Posted tagged ‘Seventh State’

07.10.17 MoCo Politics: Endorsing Elrich & Grimes, plus early musings on the 30+ at-large candidates

July 10, 2017

Marc Elrich is running to be Montgomery County’s next executive to replace Ike Leggett. I have known Elrich since I moved to Maryland in 2000, as a friend, neighbor, and as a member of the Takoma Park City Council (where he served for 19 years) and then the Montgomery County Council (12 years). Elrich is the least ego-driven politician I have ever met. He is not enamored of seeing his name or face in lights or of power for its own sake, but rather gets out of bed every day in order to make a better world, especially for the underdogs. Elrich is also the least corrupted politician in Montgomery County, having consistently refused to take contributions from the politically dominant development industry. While he is able to meet respectfully with all players in county affairs, Elrich is the only member of the council who has consistently prioritized community needs over industry interests.

Further, Elrich is one of the most intelligent and informed public leaders we have. His encyclopedic knowledge of zoning, public education (he was a MCPS teacher for 17 years), and other arcana means he is as prepared to govern as anyone.  You can count on Marc Elrich to support anti-poverty programs, affordable housing, mass transit, quality of life, and the environment. Please join me in helping make Elrich our next county executive.

+++++

County Council At-Large

Talk about crowded fields! Local activist Paul Bessel has been collecting the names of declared and interested candidates for the four Montgomery Council At-Large seats in 2018. Here is a list he posted on Facebook last week:

 

 

There are a few inaccuracies on this list*, but you get the idea: over 30 candidates plan to go for the glory, competing against only one incumbent (Hans Riemer).

In this field, Seth Grimes stands out. I have observed over the past 15 years as Grimes has evolved from a Takoma Park gadfly (when he quite rightly called out the city government for poor management) to a wise contributor on public affairs locally and beyond. As a member of the Takoma Park City Council, Grimes got to know well the people and processes of Rockville. His policy line is consistently progressive, from anti-poverty (he serves on the board of Shepherd’s Table) to the environment. He is also one of three visionary founders and leaders of the Takoma Park Mobilization, formed in mid-November to counter the Trump agenda and now including over 1,000 activists. Like Elrich, Grimes is a smart and extremely well-informed student of local politics. Running for the council is a logical step for Grimes – his level of preparation and commitment to progressive values distinguishes him among the dozens of other candidates. I am proud to endorse Seth Grimes for county council.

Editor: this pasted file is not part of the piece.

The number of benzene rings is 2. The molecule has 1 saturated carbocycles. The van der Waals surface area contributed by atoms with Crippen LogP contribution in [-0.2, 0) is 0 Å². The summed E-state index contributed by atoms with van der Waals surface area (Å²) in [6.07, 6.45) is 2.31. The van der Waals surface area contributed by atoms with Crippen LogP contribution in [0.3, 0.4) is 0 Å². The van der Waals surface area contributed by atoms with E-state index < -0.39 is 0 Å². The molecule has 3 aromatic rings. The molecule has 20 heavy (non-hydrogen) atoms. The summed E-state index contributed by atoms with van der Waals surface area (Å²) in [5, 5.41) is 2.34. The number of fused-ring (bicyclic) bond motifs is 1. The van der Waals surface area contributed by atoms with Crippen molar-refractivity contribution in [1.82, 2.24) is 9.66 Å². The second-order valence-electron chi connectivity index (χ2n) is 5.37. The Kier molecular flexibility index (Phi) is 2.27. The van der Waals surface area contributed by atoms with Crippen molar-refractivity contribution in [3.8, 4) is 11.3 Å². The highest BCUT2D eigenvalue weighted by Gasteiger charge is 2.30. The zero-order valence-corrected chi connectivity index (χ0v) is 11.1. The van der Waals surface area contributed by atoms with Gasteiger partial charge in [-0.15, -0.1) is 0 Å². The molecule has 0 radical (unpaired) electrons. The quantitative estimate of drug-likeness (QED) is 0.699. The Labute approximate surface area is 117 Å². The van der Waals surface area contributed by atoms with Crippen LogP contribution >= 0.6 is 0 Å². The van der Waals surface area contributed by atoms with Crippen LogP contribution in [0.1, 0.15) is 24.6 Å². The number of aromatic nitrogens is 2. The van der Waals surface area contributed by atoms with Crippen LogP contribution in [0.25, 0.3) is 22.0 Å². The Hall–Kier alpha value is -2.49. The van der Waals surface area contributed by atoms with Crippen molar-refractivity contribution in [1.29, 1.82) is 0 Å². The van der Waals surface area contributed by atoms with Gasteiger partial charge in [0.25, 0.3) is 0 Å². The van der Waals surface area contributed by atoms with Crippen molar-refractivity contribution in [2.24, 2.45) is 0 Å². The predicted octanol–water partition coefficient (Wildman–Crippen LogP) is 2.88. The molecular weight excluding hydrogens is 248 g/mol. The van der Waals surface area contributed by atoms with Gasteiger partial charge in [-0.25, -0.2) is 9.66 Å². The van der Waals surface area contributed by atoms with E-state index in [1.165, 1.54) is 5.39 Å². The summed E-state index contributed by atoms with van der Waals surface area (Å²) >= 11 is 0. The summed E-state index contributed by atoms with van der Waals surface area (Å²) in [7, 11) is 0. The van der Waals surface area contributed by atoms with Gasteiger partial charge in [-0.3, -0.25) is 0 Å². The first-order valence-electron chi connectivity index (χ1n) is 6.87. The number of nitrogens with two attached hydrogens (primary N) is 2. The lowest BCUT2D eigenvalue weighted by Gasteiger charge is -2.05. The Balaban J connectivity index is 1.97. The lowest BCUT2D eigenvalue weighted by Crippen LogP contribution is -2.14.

+++++

I don’t recognize most of the names on Bessel’s list and encourage them to introduce themselves to me via an email to lhv@kberner.us.

I have recently met some of the candidates in the context of progressive politics, such as the Politics 101 workshop sponsored by Our Revolution and Progressive Neighbors in May. This list includes (in alphabetical order): Julian Haffner, Danielle Meitiv, and Chris Wilhelm. I can see that these three are explicitly progressive, but I don’t know any of them well enough yet to declare early support for them.

Rebecca Smondrowski currently serves on the school board and has a good reputation among progressives. I’m also eager to learn more about her.

Diana Conway has been an influential progressive activist, which makes me wonder why her husband, Bill Conway is running, instead of her. I wouldn’t blame one spouse for the other spouse’s opinions or work, but neither will I automatically give Bill credit for Diana’s. Count this as another candidacy I’m intrigued about.

I know Cherri Branson’s name from her brief tenure on the Council in 2013-14, when she took the place of Valerie Ervin as the District 5 rep, after the latter got bored with the job and quit. Unfortunately, what most struck me at the time was Branson’s endorsement (along with Ervin) of the eminently unqualified and ethically challenged Chris Barclay to take the seat in 2014. I have heard good reviews of Branson’s work on Leggett’s staff since then and am open to learning more to overcome that first impression.

Evan Glass is a smart and nice guy. But he chose to run for D5 in 2014 as a Chamber of Commerce candidate, backed by all the big developers. There was also an arrogant tinge to his campaign that turned me off (he claimed that the transit center debacle woudn’t have happened if only he had been on the council). Since that time, Glass has led the Silver Spring youth education organization Gandhi Brigade: noble work, indeed. As with Branson, my mind is open to being reintroduced to Glass this time around.